There are several concerns — are you insulting them, will you enhance the quality (which is not possible), there is a possibility that what you create will be laughable…there are many layers to it. I have given them my own form. For instance, in the German Girlfriends, by 16th century painter Albrecht Durer, I have abstract forms floating. One can see the face of his females through a maze or a puzzle. The tonality of the wash, use of paper and technical aspects are important. After so many years of practice and minute observations of other people’s work and my own process of painting, I am confident about facing my work.

The background that you have used for the Italian series is very intriguing. It is very kitsch, unlike Francesca’s
refined work.

I first saw the fresco in 1999. These were done hundreds of years ago. The work of the masters in the Renaissance period was so sublime. They are mostly in chapels, and you feel calm when you enter those spaces. But, times have changed. I feel there is a rupture in the peace. There is violence and terrorism. I have painted red blobs in some of the works — these could be blood stains or rose petals. In some cases, the frescoes, too, have deteriorated. There are changes during the restoration, damages during natural disasters and war — I have tried to bring all of that. The contrasting decorative laminate in the background, I thought, would make the work more contemporary.

The exhibition has Anju’s face morphed on to the Fayum mummy portraits. Why did you put her there?

At the JJ School of Art, I was very good at portraits. I won the Ratan Wadke Portrait Prize for three consecutive years. Around 12 years ago, I was discussing with Anju how we don’t go back to the work we did as students. I wanted to continue with portraiture, and she said, ‘If you paint portraiture, do mine too, and in the Fayum style.’ The Fayum portraits are the earliest known, and placed on the mummy of the respective person. I was shocked, because they were done for the dead. But I said okay. So when I started this series, the first portraits were the Egyptian ones. I felt that I was going back to my student years.

There is a set of work called Ghatkopar Girlfriend, which is based on a set of drawings by a hobby artist. How do you look at its placement with the masters?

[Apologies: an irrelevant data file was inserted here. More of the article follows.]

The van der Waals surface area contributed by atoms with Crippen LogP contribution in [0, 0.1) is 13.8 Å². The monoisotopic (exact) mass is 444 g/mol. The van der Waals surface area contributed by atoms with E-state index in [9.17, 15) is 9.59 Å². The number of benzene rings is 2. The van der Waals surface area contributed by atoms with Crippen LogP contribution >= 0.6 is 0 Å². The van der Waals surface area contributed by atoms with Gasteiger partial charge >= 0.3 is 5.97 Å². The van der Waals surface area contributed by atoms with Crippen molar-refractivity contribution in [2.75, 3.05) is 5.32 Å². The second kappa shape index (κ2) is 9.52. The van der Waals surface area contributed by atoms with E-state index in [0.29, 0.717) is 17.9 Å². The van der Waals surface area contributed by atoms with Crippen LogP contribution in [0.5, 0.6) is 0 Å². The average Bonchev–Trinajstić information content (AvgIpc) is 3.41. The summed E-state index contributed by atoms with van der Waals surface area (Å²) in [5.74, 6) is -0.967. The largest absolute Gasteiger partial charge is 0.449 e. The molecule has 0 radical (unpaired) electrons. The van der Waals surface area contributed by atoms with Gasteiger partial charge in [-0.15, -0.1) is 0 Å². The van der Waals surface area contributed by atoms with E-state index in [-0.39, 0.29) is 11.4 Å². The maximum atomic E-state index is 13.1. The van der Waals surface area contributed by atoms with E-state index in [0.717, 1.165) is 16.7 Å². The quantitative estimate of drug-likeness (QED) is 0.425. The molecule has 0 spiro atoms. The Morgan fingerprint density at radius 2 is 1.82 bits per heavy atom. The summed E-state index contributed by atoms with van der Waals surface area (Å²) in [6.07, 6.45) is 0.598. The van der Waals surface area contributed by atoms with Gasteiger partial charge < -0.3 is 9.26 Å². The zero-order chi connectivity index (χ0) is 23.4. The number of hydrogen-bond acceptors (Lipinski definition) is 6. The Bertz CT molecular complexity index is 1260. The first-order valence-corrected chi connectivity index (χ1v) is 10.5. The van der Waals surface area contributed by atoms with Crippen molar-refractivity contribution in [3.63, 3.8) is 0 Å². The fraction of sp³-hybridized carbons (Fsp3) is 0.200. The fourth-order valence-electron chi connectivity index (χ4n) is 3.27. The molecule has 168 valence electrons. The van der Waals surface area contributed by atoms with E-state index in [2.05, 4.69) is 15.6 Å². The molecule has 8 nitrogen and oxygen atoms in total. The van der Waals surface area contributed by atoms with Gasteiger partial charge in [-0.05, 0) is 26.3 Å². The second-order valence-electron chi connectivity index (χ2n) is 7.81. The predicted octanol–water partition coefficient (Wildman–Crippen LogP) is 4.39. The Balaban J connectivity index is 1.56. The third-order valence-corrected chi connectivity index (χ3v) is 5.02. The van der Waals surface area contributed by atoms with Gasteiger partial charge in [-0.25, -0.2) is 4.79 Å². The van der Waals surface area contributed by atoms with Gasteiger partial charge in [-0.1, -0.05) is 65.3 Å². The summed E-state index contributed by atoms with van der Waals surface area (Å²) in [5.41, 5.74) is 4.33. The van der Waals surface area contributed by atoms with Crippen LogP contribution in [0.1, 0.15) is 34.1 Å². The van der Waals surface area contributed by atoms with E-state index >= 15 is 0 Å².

The set of drawings were bought from a flea market in Mumbai 10 years ago. They are portraits of American girls done by a young local artist. I have used stains, tear drops and abstract forms in them. There are Bollywood songs from the ’60s (including Teri pyari pyari surat ko kisi ki nazar na lage and Tum kamsin ho, nazuk ho) that I have written on the sides of the frame. There is humour and wit. If one is familiar with the works of the masters, they would say that a lot of drawings by Picabia are just like the ‘Ghatkopar’ series. That would be an interesting connection, because I also have some of his paintings here.

You’ve been greatly influenced by Picasso, but you have excluded him from this show. Why?

Picasso has already done such a strong transformation in his work of the female figure that I did not want that. I wanted my own interpretation of the work. Artists such as Picabia and Philip Guston are important for different reasons. Picabia, for instance, had an academic and romantic style with a touch of eroticism. During the Dada period, his work changed completely. At one point, he abandoned the figurative works for something abstract, almost like tantric circles and lines.

Coming to the title of the show, these are not girlfriends of the masters. Why call them that?

They are all my girlfriends, female figures of artists whom I have admired for a long time. I just turned 58, it’s high time I reveal my girlfriends.

What does Anju think of them?

Anju likes the work, I think. She has a sense of humour and we take it like that.